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Not sure if this is the right place for this question, but I have a function, which I'm pretty sure can be simplified, but I'm not sure how.

let rec probOK = function
| Branch(ds, p, Leaf l1, Leaf l2) when p <= 1.0 && p >= 0.0     ->  true
| Branch(ds, p, b1, b2)           when p <= 1.0 && p >= 0.0     ->  probOK b1 && probOK b2
| Branch(ds, p , b1, Leaf l1)     when p <= 1.0 && p >= 0.0     ->  probOK b1
| Branch(ds, p , Leaf l2, b2)     when p <= 1.0 && p >= 0.0     ->  probOK b2
| _                                                             ->  false   

The task is to define a function that takes a probability tree (see below) and check whether it satisfies that every probability p is 0 <= p <= 1. A probability tree has the type

type ProbTree = | Branch of string * float * ProbTree * ProbTree
                | Leaf of string

What is meant by probability tree is a tree to represent sample spaces of sequential processes, where the outcomes at each stage in the process is either a success or failure.

An example of a probability tree, where a six-sided die is thrown and the probability that it's >2 is 2/3, the probability it's <= 2 is 1/3 and so on:

Probability tree

In my example, the probability tree I'm working on is:

let test = Branch(">2",0.67, Branch(">3",0.5, Leaf "A", Leaf "B")
                           , Branch(">3",0.5, Leaf "C", Leaf "D"))

which would return true, as all the probabilities p are within 0 and 1.

Now, the function I've defined works, but I feel like the pattern matching could be simplified, perhaps by doing something akin to ([],Leaf _ )-> true, but I can't quite figure it out.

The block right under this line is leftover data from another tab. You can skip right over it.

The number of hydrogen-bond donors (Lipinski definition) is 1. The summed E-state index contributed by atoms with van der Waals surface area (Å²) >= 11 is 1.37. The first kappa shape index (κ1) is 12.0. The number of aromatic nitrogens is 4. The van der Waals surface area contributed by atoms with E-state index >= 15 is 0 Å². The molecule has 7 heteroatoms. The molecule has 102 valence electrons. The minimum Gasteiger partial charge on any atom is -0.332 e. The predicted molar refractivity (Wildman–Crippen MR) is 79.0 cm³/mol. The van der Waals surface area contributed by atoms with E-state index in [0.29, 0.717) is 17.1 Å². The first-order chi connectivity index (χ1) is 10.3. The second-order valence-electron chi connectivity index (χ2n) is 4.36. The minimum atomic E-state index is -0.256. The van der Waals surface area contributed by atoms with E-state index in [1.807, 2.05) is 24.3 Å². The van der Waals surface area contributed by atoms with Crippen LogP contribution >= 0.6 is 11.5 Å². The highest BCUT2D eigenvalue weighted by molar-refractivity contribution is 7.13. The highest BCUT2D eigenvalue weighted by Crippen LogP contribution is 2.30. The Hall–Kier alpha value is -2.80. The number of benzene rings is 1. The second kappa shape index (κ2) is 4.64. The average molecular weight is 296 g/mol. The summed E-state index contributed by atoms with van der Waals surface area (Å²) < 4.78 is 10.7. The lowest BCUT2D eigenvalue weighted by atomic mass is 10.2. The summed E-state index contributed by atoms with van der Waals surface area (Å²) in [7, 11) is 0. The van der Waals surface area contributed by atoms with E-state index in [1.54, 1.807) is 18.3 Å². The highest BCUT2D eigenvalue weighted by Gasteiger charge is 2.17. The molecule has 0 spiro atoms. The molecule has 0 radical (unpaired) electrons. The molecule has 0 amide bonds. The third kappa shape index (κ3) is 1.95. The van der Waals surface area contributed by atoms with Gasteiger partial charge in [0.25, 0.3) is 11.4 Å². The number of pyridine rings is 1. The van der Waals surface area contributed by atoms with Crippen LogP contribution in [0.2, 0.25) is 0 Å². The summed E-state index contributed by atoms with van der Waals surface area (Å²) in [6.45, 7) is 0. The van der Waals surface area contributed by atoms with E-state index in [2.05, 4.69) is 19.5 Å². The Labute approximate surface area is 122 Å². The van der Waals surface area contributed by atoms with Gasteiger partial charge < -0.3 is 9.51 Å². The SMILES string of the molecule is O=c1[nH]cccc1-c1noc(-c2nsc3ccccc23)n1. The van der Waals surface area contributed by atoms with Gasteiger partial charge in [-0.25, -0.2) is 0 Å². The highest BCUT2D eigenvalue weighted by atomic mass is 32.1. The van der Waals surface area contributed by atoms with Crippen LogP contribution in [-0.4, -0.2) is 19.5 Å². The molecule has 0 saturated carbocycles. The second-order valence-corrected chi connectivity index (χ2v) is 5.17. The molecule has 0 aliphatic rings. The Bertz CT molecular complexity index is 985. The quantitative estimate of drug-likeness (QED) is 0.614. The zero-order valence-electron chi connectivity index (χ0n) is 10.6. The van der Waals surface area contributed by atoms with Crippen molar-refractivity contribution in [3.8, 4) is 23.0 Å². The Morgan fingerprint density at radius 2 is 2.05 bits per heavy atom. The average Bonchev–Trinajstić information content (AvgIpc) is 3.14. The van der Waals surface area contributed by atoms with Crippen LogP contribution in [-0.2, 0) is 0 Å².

Any hints?

EDIT1: A shortened suggestion (now with less whitespace):

let rec probOK = function
| Branch(ds, p, b1, b2) when p <= 1.0 && p >= 0.0 ->  probOK b1 && probOK b2
| Leaf _                                          ->  true
| _                                               ->  false   
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  • That function doesn't seem to work with your example because because you're missing the case where a branch contains 2 branches. Commented Oct 5, 2017 at 10:47
  • True. I posted the wrong version of the function, but I've updated the post now.
    – Khaine775
    Commented Oct 5, 2017 at 10:49
  • FYI I've edited my answer below to something completely different. Commented Oct 5, 2017 at 11:02
  • 2
    EDIT1 looks good, aside from the whitespace :) Commented Oct 5, 2017 at 11:22

1 Answer 1

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You could simplify the code by separating out the traversing of tree nodes from acting on them. Here's a function that checks if a node is valid:

let nodeProbOk = function
| Branch(_, p, _, _)-> p <= 1.0 && p >= 0.0
| Leaf _ -> true

Here's a function that tests that all nodes satisfy a predicate:

let rec forAllNodes pred = function
| Branch(_, _, a, b) as branch -> pred branch && forAllNodes pred a && forAllNodes pred b
| Leaf _ as leaf               -> pred leaf

And this is how you would use them together:

test |> forAllNodes nodeProbOk

The advantage of this approach is that you have two relatively simple functions and you can reuse forAllNodes for purposes other than validation. This limits the number of places that you need to use recursion in your code and should make things easier to reason about.

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  • That's a good suggestion. What do you think of the suggestion in EDIT1?
    – Khaine775
    Commented Oct 5, 2017 at 11:06

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